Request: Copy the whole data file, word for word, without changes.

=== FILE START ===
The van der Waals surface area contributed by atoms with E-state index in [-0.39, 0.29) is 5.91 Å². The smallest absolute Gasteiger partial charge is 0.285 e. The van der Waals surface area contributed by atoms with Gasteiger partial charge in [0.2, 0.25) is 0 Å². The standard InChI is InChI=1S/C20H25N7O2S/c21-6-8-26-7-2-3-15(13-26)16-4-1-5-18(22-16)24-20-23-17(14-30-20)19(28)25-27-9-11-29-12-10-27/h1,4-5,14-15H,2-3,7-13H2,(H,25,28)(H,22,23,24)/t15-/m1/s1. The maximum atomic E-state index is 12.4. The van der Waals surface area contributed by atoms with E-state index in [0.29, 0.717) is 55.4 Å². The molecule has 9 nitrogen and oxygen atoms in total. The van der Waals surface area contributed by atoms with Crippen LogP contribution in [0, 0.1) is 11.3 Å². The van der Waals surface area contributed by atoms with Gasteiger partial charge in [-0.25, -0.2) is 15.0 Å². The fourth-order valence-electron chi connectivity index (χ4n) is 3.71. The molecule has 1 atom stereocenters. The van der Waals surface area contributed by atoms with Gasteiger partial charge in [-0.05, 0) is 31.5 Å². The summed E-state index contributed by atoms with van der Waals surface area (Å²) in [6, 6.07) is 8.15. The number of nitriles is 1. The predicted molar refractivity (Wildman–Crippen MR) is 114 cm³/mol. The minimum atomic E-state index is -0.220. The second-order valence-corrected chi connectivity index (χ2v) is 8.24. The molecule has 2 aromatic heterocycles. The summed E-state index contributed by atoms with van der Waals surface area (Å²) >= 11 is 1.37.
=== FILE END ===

The van der Waals surface area contributed by atoms with E-state index in [-0.39, 0.29) is 5.91 Å². The smallest absolute Gasteiger partial charge is 0.285 e. The van der Waals surface area contributed by atoms with Gasteiger partial charge in [0.2, 0.25) is 0 Å². The standard InChI is InChI=1S/C20H25N7O2S/c21-6-8-26-7-2-3-15(13-26)16-4-1-5-18(22-16)24-20-23-17(14-30-20)19(28)25-27-9-11-29-12-10-27/h1,4-5,14-15H,2-3,7-13H2,(H,25,28)(H,22,23,24)/t15-/m1/s1. The maximum atomic E-state index is 12.4. The van der Waals surface area contributed by atoms with E-state index in [0.29, 0.717) is 55.4 Å². The molecule has 9 nitrogen and oxygen atoms in total. The van der Waals surface area contributed by atoms with Crippen LogP contribution in [0, 0.1) is 11.3 Å². The van der Waals surface area contributed by atoms with Gasteiger partial charge in [-0.25, -0.2) is 15.0 Å². The fourth-order valence-electron chi connectivity index (χ4n) is 3.71. The molecule has 1 atom stereocenters. The van der Waals surface area contributed by atoms with Gasteiger partial charge in [-0.05, 0) is 31.5 Å². The summed E-state index contributed by atoms with van der Waals surface area (Å²) in [6, 6.07) is 8.15. The number of nitriles is 1. The predicted molar refractivity (Wildman–Crippen MR) is 114 cm³/mol. The minimum atomic E-state index is -0.220. The second-order valence-corrected chi connectivity index (χ2v) is 8.24. The molecule has 2 aromatic heterocycles. The summed E-state index contributed by atoms with van der Waals surface area (Å²) >= 11 is 1.37.